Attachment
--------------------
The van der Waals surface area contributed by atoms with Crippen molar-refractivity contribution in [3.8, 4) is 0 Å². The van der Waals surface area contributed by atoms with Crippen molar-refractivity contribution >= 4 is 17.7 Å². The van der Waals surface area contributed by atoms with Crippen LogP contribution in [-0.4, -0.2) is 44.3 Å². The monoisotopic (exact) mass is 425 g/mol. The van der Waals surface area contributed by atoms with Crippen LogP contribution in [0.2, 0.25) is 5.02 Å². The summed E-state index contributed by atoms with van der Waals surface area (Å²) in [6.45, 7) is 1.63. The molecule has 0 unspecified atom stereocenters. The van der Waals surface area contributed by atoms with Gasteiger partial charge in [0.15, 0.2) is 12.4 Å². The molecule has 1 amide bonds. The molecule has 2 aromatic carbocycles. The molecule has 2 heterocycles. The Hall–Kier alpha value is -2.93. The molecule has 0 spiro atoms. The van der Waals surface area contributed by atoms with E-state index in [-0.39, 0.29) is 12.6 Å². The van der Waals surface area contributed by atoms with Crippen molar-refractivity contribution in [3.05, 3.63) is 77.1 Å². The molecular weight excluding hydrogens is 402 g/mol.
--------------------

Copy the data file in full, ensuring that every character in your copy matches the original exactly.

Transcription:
The van der Waals surface area contributed by atoms with Crippen molar-refractivity contribution in [3.8, 4) is 0 Å². The van der Waals surface area contributed by atoms with Crippen molar-refractivity contribution >= 4 is 17.7 Å². The van der Waals surface area contributed by atoms with Crippen LogP contribution in [-0.4, -0.2) is 44.3 Å². The monoisotopic (exact) mass is 425 g/mol. The van der Waals surface area contributed by atoms with Crippen LogP contribution in [0.2, 0.25) is 5.02 Å². The summed E-state index contributed by atoms with van der Waals surface area (Å²) in [6.45, 7) is 1.63. The molecule has 0 unspecified atom stereocenters. The van der Waals surface area contributed by atoms with Gasteiger partial charge in [0.15, 0.2) is 12.4 Å². The molecule has 1 amide bonds. The molecule has 2 aromatic carbocycles. The molecule has 2 heterocycles. The Hall–Kier alpha value is -2.93. The molecule has 0 spiro atoms. The van der Waals surface area contributed by atoms with E-state index in [-0.39, 0.29) is 12.6 Å². The van der Waals surface area contributed by atoms with Crippen molar-refractivity contribution in [3.05, 3.63) is 77.1 Å². The molecular weight excluding hydrogens is 402 g/mol.